Human rights activists and politicians in Pakistan have banded together to successfully secure the release of a 9-year-old Christian boy and his mother who were jailed last week and could have faced the death penalty after they were accused of burning the Quran.

According to the London-based charity British Pakistani Christian Association, 9-year-old Izhan was at school in the town of Quetta on Oct. 20 when he was accused of burning a copy of Islam's holy book.

The next day, he and his mother, Shakil, who works as a nurse at a nearby hospital, were arrested without the police conducting an investigation into the allegations provided by a Muslim witness.

As with many other blasphemy cases, news of the arrest stirred up tensions between the local Muslim and Christian communities. Fortunately, local police protected the Christian community from threats and the formation of a Muslim mob.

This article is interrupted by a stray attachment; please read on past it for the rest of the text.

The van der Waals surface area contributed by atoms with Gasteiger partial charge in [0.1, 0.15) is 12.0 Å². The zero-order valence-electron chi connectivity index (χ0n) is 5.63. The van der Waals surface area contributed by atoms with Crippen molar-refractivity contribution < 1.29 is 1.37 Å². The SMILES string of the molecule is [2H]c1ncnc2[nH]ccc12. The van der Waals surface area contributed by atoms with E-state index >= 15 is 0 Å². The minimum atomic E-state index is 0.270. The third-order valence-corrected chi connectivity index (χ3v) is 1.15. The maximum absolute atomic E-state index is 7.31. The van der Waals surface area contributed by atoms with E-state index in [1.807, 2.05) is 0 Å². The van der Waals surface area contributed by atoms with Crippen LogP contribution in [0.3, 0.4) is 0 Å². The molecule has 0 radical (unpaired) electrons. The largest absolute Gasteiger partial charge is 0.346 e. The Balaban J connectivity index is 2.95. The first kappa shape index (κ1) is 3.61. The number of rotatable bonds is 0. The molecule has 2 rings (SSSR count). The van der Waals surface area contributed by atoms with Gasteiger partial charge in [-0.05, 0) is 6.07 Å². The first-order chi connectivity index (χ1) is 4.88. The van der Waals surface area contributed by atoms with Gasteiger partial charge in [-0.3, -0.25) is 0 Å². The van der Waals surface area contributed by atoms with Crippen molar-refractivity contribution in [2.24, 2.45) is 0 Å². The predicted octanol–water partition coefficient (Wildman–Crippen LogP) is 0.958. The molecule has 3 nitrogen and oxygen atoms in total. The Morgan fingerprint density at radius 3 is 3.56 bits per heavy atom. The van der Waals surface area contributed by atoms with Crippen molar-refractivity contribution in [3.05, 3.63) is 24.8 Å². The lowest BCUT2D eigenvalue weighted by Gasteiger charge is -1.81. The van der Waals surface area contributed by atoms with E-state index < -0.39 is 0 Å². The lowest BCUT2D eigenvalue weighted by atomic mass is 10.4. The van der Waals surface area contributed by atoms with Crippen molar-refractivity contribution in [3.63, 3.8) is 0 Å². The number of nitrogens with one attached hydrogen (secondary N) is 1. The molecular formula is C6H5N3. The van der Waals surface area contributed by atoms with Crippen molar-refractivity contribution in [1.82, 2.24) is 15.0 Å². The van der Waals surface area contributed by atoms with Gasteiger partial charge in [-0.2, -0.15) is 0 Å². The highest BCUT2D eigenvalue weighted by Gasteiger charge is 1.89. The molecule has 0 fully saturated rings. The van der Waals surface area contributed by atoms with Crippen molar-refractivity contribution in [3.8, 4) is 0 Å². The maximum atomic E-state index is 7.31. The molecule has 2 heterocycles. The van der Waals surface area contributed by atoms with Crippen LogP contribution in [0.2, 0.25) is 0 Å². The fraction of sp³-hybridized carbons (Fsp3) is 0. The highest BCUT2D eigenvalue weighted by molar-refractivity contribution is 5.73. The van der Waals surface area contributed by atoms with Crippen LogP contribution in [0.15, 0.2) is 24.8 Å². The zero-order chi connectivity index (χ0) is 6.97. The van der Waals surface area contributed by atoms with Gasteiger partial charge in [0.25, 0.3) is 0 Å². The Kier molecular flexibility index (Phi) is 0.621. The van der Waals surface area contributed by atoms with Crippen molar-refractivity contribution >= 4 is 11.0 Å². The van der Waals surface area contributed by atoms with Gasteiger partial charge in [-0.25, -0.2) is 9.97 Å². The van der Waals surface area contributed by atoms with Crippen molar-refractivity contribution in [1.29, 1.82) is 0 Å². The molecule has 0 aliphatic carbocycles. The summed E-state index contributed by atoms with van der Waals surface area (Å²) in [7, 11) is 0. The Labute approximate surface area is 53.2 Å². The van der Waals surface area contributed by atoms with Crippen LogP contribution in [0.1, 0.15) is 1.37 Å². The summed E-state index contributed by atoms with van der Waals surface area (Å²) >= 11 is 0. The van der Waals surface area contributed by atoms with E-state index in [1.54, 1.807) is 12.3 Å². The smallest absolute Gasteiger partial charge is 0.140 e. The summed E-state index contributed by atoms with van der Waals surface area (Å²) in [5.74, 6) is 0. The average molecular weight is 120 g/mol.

As one Pakistani Christian teen already sits in prison and faces the prospects of the death penalty after being charged with breaking the country's persecutory blasphemy laws on the grounds that he shared a blasphemous picture on Facebook, Pakistani human rights activists quickly went to try and secure the release of the child and his mother.

Officers from BPCA, along with other human rights advocates, spent the four days after the arrest calling on the police to release Izhan and his mother.

According to the Pakistani Christian Post, lawmakers and the leadership of the Sunni political party Jamiat Ulema Islam (F) were instrumental in helping to secure their release and quash the blasphemy allegations against them.

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